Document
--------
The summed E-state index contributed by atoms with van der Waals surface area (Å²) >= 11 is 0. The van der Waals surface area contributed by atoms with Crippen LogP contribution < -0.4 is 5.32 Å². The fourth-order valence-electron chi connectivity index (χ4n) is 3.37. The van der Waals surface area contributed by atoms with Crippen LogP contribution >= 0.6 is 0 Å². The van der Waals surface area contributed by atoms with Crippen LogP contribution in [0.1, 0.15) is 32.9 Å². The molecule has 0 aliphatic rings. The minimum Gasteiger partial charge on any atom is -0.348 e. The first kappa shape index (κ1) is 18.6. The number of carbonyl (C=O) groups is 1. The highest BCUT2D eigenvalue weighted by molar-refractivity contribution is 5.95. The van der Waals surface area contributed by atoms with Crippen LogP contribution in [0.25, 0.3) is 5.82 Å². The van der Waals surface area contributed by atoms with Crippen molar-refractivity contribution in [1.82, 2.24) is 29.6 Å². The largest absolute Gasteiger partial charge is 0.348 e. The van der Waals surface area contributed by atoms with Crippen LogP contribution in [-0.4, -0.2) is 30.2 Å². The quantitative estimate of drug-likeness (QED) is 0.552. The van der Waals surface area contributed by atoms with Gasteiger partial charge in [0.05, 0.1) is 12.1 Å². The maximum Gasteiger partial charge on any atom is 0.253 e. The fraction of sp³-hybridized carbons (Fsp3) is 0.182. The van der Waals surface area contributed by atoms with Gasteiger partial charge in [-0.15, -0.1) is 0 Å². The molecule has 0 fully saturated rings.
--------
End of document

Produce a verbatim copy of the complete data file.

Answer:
The summed E-state index contributed by atoms with van der Waals surface area (Å²) >= 11 is 0. The van der Waals surface area contributed by atoms with Crippen LogP contribution < -0.4 is 5.32 Å². The fourth-order valence-electron chi connectivity index (χ4n) is 3.37. The van der Waals surface area contributed by atoms with Crippen LogP contribution >= 0.6 is 0 Å². The van der Waals surface area contributed by atoms with Crippen LogP contribution in [0.1, 0.15) is 32.9 Å². The molecule has 0 aliphatic rings. The minimum Gasteiger partial charge on any atom is -0.348 e. The first kappa shape index (κ1) is 18.6. The number of carbonyl (C=O) groups is 1. The highest BCUT2D eigenvalue weighted by molar-refractivity contribution is 5.95. The van der Waals surface area contributed by atoms with Crippen LogP contribution in [0.25, 0.3) is 5.82 Å². The van der Waals surface area contributed by atoms with Crippen molar-refractivity contribution in [1.82, 2.24) is 29.6 Å². The largest absolute Gasteiger partial charge is 0.348 e. The van der Waals surface area contributed by atoms with Crippen LogP contribution in [-0.4, -0.2) is 30.2 Å². The quantitative estimate of drug-likeness (QED) is 0.552. The van der Waals surface area contributed by atoms with Gasteiger partial charge in [0.05, 0.1) is 12.1 Å². The maximum Gasteiger partial charge on any atom is 0.253 e. The fraction of sp³-hybridized carbons (Fsp3) is 0.182. The van der Waals surface area contributed by atoms with Gasteiger partial charge in [-0.15, -0.1) is 0 Å². The molecule has 0 fully saturated rings.